You guys have written some fairly political songs. How do you set out to bridge the political world into your musical creations?
I think it goes back to how you define yourself as a musician, an artist or whatever you call yourself, about what you do with the power that you have, the platform that you have. I don’t like to sit around and tell bands what they should sing about. Or sometimes I don’t even know what they’re singing about. I mean, I love Radiohead and I love Clinic, but I can never understand anything they’re saying. But I love it. There is definitely something spiritual for me. It’s healing. Therapeutic. But on the same token, if you can do something positive with the power that you have, the platform, it’s an important thing for us. But within that it’s also fun to write a sappy love song that has multiple different meanings.
And lyrically, crafting a song is always the hardest part for me. The music just exists, the music part comes right out. But the lyrics explain, or sometimes define or give detail to what’s happening sonically and where we are, you know. Whether we are, like, in the 1930s, 1830s. One thing we like to do is put ourselves in a situation like … what year is it? What kind of world are we in? OK, go. Parameters you can stay within.
We are in the Ottoman Empire, and what would be happening during the fall of the Ottoman Empire? What drum sound would be happening during that moment? There wouldn’t be an ’80s synth instrument going on, but you might have this drum beat. [Maas vocally demonstrates a drumbeat.] Each song is different.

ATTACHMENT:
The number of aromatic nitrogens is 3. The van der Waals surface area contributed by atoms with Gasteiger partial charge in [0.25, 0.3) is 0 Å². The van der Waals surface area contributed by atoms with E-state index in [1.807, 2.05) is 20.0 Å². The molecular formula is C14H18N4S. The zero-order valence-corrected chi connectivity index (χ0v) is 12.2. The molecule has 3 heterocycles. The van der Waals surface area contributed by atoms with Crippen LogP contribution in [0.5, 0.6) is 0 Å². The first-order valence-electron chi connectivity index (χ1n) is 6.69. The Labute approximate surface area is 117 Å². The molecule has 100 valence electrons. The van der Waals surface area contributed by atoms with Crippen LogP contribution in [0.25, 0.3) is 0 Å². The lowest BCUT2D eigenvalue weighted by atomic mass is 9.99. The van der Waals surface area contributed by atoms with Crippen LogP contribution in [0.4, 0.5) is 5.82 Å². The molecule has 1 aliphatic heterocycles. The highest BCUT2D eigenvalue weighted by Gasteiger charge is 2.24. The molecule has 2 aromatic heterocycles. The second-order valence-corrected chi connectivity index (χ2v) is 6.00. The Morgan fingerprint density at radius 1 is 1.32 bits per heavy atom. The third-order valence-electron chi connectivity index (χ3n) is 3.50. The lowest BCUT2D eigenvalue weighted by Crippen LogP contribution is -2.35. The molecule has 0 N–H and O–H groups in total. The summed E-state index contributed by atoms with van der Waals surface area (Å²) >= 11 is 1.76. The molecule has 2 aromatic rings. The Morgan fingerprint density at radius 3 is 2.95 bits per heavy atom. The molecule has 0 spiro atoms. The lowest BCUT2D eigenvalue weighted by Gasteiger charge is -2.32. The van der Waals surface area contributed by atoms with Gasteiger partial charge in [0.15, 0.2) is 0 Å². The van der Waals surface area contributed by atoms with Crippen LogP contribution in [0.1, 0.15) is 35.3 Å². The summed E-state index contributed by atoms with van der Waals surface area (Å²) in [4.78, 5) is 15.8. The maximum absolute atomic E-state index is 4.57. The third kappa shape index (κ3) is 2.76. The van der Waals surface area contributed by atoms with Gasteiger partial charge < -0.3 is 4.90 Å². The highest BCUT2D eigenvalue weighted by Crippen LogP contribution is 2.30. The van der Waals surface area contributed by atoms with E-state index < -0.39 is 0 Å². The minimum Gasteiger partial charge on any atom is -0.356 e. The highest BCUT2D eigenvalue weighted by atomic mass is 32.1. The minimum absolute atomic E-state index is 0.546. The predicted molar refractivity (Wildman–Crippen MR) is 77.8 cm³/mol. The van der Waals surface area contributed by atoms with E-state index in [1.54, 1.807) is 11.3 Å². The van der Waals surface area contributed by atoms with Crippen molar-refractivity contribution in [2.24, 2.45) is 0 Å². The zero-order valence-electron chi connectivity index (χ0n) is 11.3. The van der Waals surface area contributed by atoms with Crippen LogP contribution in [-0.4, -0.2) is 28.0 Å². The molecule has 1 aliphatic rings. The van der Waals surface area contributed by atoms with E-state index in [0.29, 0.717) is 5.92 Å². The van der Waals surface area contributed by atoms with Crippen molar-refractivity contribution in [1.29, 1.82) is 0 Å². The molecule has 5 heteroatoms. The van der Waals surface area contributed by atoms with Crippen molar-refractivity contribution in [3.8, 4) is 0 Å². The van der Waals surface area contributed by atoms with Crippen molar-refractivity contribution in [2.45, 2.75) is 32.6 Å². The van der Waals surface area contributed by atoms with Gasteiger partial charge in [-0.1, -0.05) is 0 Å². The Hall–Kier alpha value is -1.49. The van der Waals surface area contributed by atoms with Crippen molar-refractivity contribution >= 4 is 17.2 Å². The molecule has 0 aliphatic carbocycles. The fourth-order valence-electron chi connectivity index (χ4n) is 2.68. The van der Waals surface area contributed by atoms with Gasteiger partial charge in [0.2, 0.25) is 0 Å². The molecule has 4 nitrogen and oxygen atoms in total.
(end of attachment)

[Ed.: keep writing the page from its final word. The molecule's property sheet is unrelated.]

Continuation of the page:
So what are some of these musical settings that you go to on Indigo Meadow?
Well, it could be in the desert, it could be in the mountains. … It could be in some weird space in your mind. It doesn’t have to be a physical place; it could be just a spiritual place. I think that’s what music does for us. You hear a bass line and you instantly want a drum beat and you’re just in this space which creates a vibe, a physical vibe that your mind just latches onto. And you try to stay around that; you don’t do some guitar wankery, Stevie Ray Vaughan guitar riff around that. Unless you’re going for that. Whatever is best for the song.
What would you be doing if you weren’t a musician?
I would probably be a private investigator. Like a spy or something. I always wanted to be a baseball player. I don’t think that is going to happen. But a private investigator could be really fun.
Private eye or a rock star. Those are two pretty cool professions.
So I half-joke about how we are “music therapists.” So if we weren’t music therapists and not musicians, then it would be fun to get my hands dirty more. To work also in the environmental field.
Who is the therapy for? You call yourself a music therapist. Is the therapy for you, or is it for your listeners?
For everybody. … It’s probably a selfish thing in the beginning. It made us feel good. It feels good to play music. It’s a cheap way to get your kicks. It’s kind of how we started because it’s a nice outlet.
The Black Angels play the Boulder Theater on Friday, May 10. Hanni El Khatib and Wall of Death open. Doors at 8 p.m. Tickets are $20 in advance, $23 day of show. 2032 14th St., Boulder, 303-786-7030.